How to Ask Great Questions PART SEVEN

If the intention of your communication is to influence, and if the skilful use of questions is one of the most effective ways to persuade somebody to do something you would like them to do, then it is critical to become an expert in the art and science of asking great questions.

Here’s a couple of tips on how to excel in this key area.

Let’s have a brief chat about the power of emotion.

The simple truth lies in the fact that people are persuaded much more readily through emotion compared with their response when presented with facts alone.

In fact, when something out of the blue occurs we do not stop to think how we feel, we simply react emotionally.
And this happens in the blink of an eye.

Now to use the power of emotion when you ask questions you must first understand what it is the person you are communicating with is truly seeking.
Tied to this is the emotion you want to touch upon to lead a person to the desired target.

Let’s look at one simple way that can help when you wish to do this.
Use the feel, felt, found technique.

Another useful tip seems rather unfair, but does take advantage of the inability of people to blame themselves when something goes wrong.

The natural, normal impulse is to find somebody else to point the finger at.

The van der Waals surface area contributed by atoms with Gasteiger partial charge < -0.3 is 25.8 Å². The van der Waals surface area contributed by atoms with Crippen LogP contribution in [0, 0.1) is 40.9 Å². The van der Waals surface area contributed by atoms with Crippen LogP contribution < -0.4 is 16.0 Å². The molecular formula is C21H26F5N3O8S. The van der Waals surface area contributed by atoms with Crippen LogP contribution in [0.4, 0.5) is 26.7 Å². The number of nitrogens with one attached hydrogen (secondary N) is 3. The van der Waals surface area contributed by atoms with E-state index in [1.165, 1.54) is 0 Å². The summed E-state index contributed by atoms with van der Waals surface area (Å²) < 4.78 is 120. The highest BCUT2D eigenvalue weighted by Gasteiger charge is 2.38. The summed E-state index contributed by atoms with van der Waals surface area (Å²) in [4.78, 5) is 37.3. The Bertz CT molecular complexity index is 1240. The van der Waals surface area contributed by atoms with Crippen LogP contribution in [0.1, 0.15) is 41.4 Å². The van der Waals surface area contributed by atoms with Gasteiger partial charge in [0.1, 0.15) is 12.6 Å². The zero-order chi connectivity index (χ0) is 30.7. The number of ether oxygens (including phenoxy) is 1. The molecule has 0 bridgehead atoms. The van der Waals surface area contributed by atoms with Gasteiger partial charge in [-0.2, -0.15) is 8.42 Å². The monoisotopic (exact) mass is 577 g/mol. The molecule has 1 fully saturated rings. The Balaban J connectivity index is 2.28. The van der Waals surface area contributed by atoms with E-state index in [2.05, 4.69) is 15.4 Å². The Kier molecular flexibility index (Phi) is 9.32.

This tendency can be used by you when you are asking questions.

Go ahead and suggest you know they would have done it differently before influencing them to follow your suggestions to remedy the situation, or to get a much better result next time.
Rhetorical questions can help with this.

The magic bullet with questions is to always make sure you generate a feeling of absolute certainty in the person you are communicating with.

Once a person feels a strong sense of certainty they will follow you.

Again, keep in mind the importance of how you ask a question.

Mastering the timing using the right tonality is absolutely essential.

Think about the quality of your questions, whether you tend to ask open or closed questions, and start to prepare the questions you would like to ask and the feelings you want to generate before you attend a meeting of consequence.

Prevention is far better than cure and is a lot less expensive!

So, be well prepared, with a chain of questions, build strong rapport and get the outcome that you want.